Liaisons and Elisions in French

Liaisons connect sounds between words. The final consonant of one word links with the first vowel of the next one. In les amis [le zaˈmi] (the friends), you pronounce it as lez-ami. Ignoring this rule can make your speech sound awkward.

Elisions involve dropping certain vowels before another vowel or a silent ‘h.’ You see this in phrases like l’homme [l‿ɔm] (the man) instead of le homme. It helps maintain fluidity in sentences. Another example is j’aime j’aime [ʒɛm] (I love) instead of je aime.

Liaisons aren’t used everywhere; they occur mainly between certain types of words, like articles and nouns, adjectives and nouns, or pronouns and verbs. Elisions typically appear in common phrases or contractions.

Accent Marks: Their Role in French

Accent marks in French matter a lot. They help you know how to say and understand words. There are five main accents, and each one has its own use:

  • Accent aigu (é). It affects only the letter ‘e.’ It makes an ‘ay’ sound as in café [kafe] (coffee).
  • Accent grave (è, à, ù). Found on ‘e,’ ‘a,’ and ‘u,’ this accent changes the sound or meaning of a word. Père [pɛʁ] (father) uses it on ‘e’ to create an open ‘eh’ sound, while où [u] (where) distinguishes the word from ou [u] (or).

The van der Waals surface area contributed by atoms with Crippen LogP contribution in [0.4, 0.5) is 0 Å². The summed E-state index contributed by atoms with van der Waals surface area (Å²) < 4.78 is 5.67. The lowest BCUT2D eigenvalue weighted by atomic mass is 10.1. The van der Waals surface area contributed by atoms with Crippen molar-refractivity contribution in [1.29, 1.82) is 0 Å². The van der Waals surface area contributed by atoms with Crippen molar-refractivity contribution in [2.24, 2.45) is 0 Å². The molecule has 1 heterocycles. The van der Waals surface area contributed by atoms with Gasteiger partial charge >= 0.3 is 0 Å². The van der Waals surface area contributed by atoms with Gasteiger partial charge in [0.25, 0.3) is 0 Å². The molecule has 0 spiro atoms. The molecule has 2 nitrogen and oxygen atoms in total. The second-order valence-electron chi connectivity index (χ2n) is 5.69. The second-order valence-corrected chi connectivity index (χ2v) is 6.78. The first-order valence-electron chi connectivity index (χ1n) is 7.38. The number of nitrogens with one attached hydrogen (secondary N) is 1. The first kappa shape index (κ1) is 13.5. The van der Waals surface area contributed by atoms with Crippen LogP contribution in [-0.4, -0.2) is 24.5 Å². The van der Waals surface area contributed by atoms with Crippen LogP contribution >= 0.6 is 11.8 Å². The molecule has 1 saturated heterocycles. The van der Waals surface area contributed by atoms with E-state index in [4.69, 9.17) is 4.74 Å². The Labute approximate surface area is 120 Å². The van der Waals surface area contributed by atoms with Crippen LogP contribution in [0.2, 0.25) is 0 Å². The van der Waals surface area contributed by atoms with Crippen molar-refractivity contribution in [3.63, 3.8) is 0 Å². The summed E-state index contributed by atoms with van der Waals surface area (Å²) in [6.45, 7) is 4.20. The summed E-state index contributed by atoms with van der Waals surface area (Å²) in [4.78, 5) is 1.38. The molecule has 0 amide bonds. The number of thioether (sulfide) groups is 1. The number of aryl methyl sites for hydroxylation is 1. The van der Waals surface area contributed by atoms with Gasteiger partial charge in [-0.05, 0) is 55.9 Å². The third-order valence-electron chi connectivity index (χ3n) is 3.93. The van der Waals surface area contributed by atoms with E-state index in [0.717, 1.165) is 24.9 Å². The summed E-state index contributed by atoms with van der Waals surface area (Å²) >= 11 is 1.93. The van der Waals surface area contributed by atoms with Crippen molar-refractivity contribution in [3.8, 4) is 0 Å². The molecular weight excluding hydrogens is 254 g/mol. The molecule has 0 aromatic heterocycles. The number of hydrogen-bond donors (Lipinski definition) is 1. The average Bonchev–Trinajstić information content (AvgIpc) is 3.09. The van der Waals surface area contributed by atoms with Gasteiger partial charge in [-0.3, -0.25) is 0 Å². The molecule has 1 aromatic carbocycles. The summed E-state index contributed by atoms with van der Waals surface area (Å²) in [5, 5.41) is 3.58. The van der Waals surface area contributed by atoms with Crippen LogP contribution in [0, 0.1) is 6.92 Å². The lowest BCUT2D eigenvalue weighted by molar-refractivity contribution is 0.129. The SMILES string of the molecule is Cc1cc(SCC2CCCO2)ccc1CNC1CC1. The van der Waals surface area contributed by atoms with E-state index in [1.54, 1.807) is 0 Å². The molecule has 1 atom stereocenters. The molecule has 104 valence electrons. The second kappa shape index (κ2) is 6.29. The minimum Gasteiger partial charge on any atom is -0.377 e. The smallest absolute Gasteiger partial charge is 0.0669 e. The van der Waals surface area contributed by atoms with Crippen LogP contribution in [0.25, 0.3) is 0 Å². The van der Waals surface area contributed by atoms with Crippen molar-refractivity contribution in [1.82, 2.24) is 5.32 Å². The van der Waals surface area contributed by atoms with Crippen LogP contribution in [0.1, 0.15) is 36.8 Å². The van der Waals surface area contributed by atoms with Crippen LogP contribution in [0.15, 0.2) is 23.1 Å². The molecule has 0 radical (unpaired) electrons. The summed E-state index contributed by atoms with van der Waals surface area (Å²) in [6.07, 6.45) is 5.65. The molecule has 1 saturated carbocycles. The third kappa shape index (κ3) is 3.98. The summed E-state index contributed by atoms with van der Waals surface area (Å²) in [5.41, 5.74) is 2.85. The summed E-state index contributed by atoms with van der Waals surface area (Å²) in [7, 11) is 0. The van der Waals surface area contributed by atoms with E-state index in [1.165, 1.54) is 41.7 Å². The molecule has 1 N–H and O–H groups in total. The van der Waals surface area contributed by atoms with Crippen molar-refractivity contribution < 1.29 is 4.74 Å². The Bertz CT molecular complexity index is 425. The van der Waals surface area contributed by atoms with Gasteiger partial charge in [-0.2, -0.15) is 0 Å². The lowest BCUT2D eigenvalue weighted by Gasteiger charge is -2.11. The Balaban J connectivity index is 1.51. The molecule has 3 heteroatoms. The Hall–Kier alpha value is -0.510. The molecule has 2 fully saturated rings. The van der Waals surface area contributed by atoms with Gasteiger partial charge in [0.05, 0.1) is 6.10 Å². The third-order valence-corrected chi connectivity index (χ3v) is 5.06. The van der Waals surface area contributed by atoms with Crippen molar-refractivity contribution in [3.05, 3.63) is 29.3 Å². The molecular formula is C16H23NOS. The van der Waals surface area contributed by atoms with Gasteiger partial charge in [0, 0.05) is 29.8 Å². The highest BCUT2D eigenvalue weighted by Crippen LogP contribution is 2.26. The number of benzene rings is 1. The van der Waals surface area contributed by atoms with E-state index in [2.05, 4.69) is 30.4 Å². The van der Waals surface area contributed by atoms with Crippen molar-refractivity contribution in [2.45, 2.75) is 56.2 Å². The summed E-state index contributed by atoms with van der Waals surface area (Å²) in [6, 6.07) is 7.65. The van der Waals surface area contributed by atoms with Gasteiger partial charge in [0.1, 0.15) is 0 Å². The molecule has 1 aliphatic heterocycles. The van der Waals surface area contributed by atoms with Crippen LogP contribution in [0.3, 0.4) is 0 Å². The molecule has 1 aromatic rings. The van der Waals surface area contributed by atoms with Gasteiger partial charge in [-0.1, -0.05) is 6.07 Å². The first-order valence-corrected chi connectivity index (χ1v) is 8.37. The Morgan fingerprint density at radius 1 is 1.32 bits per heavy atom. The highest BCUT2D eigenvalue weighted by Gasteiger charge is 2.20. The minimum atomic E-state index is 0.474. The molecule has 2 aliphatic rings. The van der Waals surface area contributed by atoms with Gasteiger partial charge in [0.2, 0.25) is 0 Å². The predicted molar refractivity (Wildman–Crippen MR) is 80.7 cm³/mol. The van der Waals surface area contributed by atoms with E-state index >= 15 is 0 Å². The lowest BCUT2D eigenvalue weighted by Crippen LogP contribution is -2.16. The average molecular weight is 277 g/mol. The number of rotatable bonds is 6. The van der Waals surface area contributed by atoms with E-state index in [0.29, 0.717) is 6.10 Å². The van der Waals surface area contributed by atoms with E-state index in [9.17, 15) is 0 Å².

• Accent circonflexe (â, ê, î, ô, û). Seen over any vowel, it indicates a missing letter from old French or changes in pronunciation.
  • Cédille (ç). Placed under ‘c’ to make a soft ‘s’ sound before ‘a,’ ‘o,’ or ‘u.’ Garçon [ɡaʁ.sɔ̃] (boy) illustrates its use.
  • Tréma (ë, ï, ü). It lets you know when to pronounce two vowels separately rather than forming a single sound. For example, in naïve [na.iv] (naive), each vowel stands out distinctly.

These accent marks are essential for understanding word meanings. Similar words without accents might have entirely different meanings. 

Promova: Language Learning Made Easy

Promova helps you master new languages. It offers courses in English, Spanish, Italian, French, and more. Our site lets you grow your vocabulary, learn how grammar works, and test your knowledge with quizzes.